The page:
Linear Trend Analysis with R and SPSS

This is an introduction to contrast analysis for estimating the  linear trend among condition means with R and SPSS . The tutorial focuses on obtaining point and confidence intervals.  The contents of this introduction is based on Maxwell, Delaney, and Kelley (2017) and Rosenthal, Rosnow, and Rubin (2000). I have taken the (invented) data from Haans (2018). The estimation perspective to statistical analysis is aimed at obtaining point and interval estimates of effect sizes. Here, I will use the frequentist perspective of obtaining a point estimate and a 95% Confidence Interval of the relevant effect size. For linear trend analysis, the relevant effect size is the slope coefficient of the linear trend, so, the purpose of the analysis is to estimate the value of the slope and the 95% confidence interval of the estimate. We will use contrast analysis to obtain the relevant data.

[Note: A pdf-file that differs only slightly from this blogpost can be found on my Researchgate page: here; I suggest Haans (2018) for an easy to follow introduction to contrast analysis, which should really help understanding what is being said below].

The references cited above are clear about how to construct contrast coefficients (lambda coefficients) for linear trends (and non-linear trends for that matter) that can be used to perform a significance test for the null-hypothesis that the slope equals zero. Maxwell, Delaney, and Kelley (2017) describe how to obtain a confidence interval for the slope and make clear that to obtain interpretable results from the software we use, we should consider how the linear trend contrast values are scaled. That is, standard software (like SPSS) gives us a point estimate and a confidence interval for the contrast estimate, but depending on how the coefficients are scaled, these estimates are not necessarily interpretable in terms of the slope of the linear trend, as I will make clear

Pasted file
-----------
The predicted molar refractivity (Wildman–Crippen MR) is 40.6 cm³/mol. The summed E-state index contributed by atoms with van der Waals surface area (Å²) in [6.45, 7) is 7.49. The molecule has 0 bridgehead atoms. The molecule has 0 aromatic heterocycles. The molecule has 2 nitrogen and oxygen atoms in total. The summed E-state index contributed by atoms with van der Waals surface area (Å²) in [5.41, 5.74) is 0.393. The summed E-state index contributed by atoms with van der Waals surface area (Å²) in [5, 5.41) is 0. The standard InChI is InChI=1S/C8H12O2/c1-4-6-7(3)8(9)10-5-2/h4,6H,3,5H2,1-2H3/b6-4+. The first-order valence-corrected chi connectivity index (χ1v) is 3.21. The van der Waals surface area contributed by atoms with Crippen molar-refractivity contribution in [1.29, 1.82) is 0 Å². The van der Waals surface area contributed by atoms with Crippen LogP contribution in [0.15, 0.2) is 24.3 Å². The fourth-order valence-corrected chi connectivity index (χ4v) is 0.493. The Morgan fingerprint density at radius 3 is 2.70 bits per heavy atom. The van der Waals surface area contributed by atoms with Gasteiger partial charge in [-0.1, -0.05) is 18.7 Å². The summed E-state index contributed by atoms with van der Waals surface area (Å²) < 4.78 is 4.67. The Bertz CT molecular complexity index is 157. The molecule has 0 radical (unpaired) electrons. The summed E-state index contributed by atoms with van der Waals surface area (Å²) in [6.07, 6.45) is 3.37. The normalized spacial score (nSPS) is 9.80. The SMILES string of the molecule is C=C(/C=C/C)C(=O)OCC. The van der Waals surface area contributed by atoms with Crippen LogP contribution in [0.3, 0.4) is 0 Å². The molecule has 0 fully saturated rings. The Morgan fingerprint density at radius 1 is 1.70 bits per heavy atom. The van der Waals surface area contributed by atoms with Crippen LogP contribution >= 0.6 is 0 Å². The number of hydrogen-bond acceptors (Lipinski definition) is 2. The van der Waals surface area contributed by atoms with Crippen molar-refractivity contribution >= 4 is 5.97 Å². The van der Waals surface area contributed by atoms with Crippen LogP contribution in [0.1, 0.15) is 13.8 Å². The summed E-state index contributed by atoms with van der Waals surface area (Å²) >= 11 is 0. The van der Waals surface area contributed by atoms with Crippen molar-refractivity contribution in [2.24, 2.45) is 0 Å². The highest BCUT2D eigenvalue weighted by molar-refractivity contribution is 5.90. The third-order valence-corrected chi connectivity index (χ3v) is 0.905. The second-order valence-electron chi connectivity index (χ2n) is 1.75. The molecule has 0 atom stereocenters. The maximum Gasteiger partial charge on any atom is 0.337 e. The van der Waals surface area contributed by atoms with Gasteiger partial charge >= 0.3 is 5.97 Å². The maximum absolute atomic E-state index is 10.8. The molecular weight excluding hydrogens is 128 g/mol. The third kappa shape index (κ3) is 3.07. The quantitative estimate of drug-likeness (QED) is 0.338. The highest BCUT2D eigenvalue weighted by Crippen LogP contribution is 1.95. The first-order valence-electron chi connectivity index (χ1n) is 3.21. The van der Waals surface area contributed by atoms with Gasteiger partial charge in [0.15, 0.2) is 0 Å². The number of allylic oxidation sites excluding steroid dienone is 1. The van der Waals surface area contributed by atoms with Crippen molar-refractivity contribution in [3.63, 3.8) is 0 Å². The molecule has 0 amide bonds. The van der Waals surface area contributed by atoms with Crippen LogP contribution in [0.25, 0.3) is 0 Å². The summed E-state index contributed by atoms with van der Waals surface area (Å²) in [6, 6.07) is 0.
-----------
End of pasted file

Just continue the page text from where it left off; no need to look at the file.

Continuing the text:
So our goal of the data-analysis is to obtain a point and interval estimate of the slope of the linear trend and the purpose of this contribution is to show how to obtain output that is interpretable as such.

A Linear Trend

Let us have a look at an example of a linear trend to make clear what exactly we are talking  about here. To keeps things simple, we suppose the following context.  We  have an experimental design with  a single factor and a single dependent variable. The factor we are considering is quantitive and its values are equally spaced. This may (or may not) differ from the usual experiment,where the independent variable is a qualitative, nominal variable. An example from Haans (2018) is the variable location, which is the row in the lecture room where students attending the lecture are seated. There are four rows and the distance between the rows is equal. Row 1 is the row nearest to the lecturer, and row 4 is the row with the largest distance between the student and the lecturer. We will assign values 1 through 4 to the different rows.
We hypothesize that the distance between the student and the lecturer, where distance is operationalized as the row where the student is seated, and mean exam scores of the students in  each row show a negative linear trend.  The purpose of the data-analysis is to estimate how large the (negative) slope of this linear trend is. Let us first suppose that there is a perfect negative linear trend, in the sense that each unit increase in the location variable is associated with a unit decrease in the mean exam score. Let us suppose that means are 4, 3, 2 and 1, respectively.